Music streaming hits sour note with artists
Once hailed as a saviour of the music industry, the model is under attack for what it pays to musicians
But it has been suggested that Spotify pays a fraction of a cent per stream. If you are a big name artist or label with an extensive back catalogue attracting a lot of plays, it will soon add up.
It’s the newer artists – who Yorke, Godrich and other objectors say they are sticking up for – that stand to lose out, even if the exposure they get from being on such a service has the potential to make them more popular.
“Streaming is a very different model to traditional models of unit sales. It works on a much longer term basis,”explains Deezer’s Mark Foster.
“ When you buy the CD or the download that’s it – the artist gets paid once and doesn’t get paid again, whether the fan listens to the track or the album once or a thousand times. It’s a single transaction.
“Streaming is a longer term model. The more hits you have the more revenue you generate.”
Because of this, he says, the rate per stream is obviously going to be less than you would pay for a one-time download.
Spotify, for its part, denies the charges of “killing music”, and argues that streaming helps discourage music piracy, where artists and labels were getting nothing.
In one report, it claims music piracy has fallen in the Netherlands since the service launched there, from 32 per cent in 2008 to 22 per cent in 2012.
But although the artists are getting paid something for their work, the Musicians Union in the UK is arguing that it’s not enough and has called for Spotify to increase the amount it pays
The Musicians Union of Ireland said the risk is that people who can no longer make a living out of the music industry as a result of recent developments will end up giving up .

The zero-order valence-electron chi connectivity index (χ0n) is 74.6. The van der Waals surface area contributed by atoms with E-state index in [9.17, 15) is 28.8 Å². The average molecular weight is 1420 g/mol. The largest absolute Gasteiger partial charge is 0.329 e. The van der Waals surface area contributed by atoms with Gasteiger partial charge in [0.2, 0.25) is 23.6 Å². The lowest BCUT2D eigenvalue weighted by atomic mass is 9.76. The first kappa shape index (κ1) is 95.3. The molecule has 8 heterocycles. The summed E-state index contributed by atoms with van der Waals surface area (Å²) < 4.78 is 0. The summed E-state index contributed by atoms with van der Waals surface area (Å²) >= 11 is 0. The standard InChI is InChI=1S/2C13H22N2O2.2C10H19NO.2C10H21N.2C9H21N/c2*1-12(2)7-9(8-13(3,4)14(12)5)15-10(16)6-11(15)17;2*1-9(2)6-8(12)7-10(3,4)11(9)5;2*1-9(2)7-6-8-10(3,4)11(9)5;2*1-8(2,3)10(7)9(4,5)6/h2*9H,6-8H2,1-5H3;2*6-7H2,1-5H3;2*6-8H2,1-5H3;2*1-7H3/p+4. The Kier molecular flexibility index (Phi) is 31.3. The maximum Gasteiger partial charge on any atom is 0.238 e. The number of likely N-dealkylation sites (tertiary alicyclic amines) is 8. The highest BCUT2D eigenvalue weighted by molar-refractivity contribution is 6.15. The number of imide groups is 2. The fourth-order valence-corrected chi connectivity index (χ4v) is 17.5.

Organiser Des Courtney said the long term future of the arts could be under threat.
“Artists all want their art to be broadcast as widely as possible; that’s how they earn their living. That’s not the issue,” he said. “The issue is how do we protect their image rights and earnings potential in a world where all this stuff is up on YouTube etc and for which artists are not being paid.
“[Streaming] may well turn out in the future to be a more effective way of doing this, we don’t know yet.”
If artists decide it’s not worth their while to continue, that could have other implications, he said.
“The arts themselves will be under tremendous pressure. We won’t have artists if they can’t make a living. It’s a question of trying to find a balance,” he said.
Artists such as Yorke are not against digital distribution – the band famously gave away their album In Rainbows – and the singer is apparently backing a new service called Soundhalo, which allows you to buy and download tracks and videos from live shows shortly after they are performed.
The Radiohead star has vigorously defended his stance on his Twitter feed.
“For me In Rainbows was a statement of trust. People still value new music . . . that’s all we’d like from Spotify. Don’t make us the target,” he said.